the parcel was designated "preserved land" because it
had not "passed" a water percolation test. Brown told
the Bershaders that a house could not be constructed upon Outlot
B because the lot "did not perk." Brown gave the
Bershaders a brochure which contained a plat of a portion of the
subdivision. On this plat, Lot 23 was adjacent to Outlot B, and
Outlot B was designated as "preserved land."

The Bershaders had a subsequent meeting with Brown. They asked
her particular questions about the phrase "preserved
land" because they had never seen that designation on a
plat. Brown told them that Outlot B "had been tested and
perked and it would not perk and so it could not be built
upon." In response to the Bershaders’ question, "what
did perk mean?", Brown replied that "you needed to have
a septic field located on the lot and because it didn’t perk,
[Prospect Development] couldn’t locate a septic field on the lot
and so [Prospect Development] would not be able to build any
house on it and it would not be developed." Brown further
told the Bershaders that "there was no possibility of any
development or any . . . house being sited on [Outlot
B]."

The chancellor also received evidence that the Fairfax County
Health Department will not approve the construction of a septic
field on a lot if the results of a water percolation test are not
acceptable. The test determines the rate of water absorption in
soil and provides a measurement of the allowable rate of sewage
application to a soil absorption system.

The Bershaders subsequently met with Seeley, a vice-president
of Prospect Development. Brown had informed the Bershaders that
Seeley was the "project engineer" for the subdivision.
Seeley told the Bershaders that Outlot B would not
"perk" and that a house could not be constructed upon
the lot. When Ms. Godbold asked Seeley whether Outlot B’s
designation as "preserved land" could change, Seeley
responded that "once it’s been tested it’s done and it’s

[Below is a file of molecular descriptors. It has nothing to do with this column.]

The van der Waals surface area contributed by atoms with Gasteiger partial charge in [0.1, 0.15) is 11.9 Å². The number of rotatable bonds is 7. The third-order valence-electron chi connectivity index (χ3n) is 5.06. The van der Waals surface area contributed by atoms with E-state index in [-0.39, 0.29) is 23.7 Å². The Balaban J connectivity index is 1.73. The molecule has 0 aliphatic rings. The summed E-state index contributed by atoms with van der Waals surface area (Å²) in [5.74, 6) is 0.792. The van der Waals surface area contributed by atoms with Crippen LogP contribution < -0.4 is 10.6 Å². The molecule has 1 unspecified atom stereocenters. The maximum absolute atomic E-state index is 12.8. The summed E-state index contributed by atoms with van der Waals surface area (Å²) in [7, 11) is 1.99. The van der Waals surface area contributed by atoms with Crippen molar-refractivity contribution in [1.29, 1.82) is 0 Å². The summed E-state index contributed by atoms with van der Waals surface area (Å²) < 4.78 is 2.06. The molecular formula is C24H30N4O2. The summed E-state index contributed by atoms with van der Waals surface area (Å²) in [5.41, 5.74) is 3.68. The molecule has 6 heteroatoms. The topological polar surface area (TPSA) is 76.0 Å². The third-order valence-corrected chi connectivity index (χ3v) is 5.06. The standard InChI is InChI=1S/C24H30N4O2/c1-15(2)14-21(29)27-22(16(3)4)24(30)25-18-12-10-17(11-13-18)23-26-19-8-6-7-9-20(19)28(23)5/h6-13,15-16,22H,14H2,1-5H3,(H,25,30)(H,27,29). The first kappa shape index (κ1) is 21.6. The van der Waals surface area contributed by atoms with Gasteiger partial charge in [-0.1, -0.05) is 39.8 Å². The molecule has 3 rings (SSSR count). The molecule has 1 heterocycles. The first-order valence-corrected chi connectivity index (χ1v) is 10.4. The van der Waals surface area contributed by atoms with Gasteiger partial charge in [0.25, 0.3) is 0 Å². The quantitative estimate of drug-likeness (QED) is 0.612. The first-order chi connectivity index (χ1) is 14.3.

— it never is going to be developed upon."

The Bershaders also met Paul Lucas, an agent of Prospect
Development, who actively participated in the marketing and sales
of the lots in the subdivision. The Bershaders asked Lucas about
Outlot B’s designation as "preserved land." Lucas
stated that the lot would not "perk" and, therefore, a
house could not be constructed upon the lot.

The Bershaders requested that Prospect Development reduce the
price of Lot 23 because it did not percolate well, and for that
reason, many trees on the lot would have to be removed so that a
triple septic field could be constructed upon the lot. Seeley
rejected the Bershaders’ request for a reduction of the price and
required that they pay a "premium" of $15,000 for Lot
23. Seeley informed the Bershaders that Lot 23 was adjacent to
Outlot B which was "preserved land," and that they
would have a view of the natural woodland environment as well as
privacy. Seeley told the Bershaders that Prospect Development
"could build this [house] for you elsewhere and you wouldn’t
have to pay that lot premium then, but then it wouldn’t be next
to the preserved land."

In May 1993, the Bershaders met with Seeley, and Mr. Bershader
"pressed" Seeley about the meaning of Outlot B’s
designation as "preserved land." Seeley told the
Bershaders that Outlot B "had been tested and that it
. . . didn’t perk and it couldn’t be developed."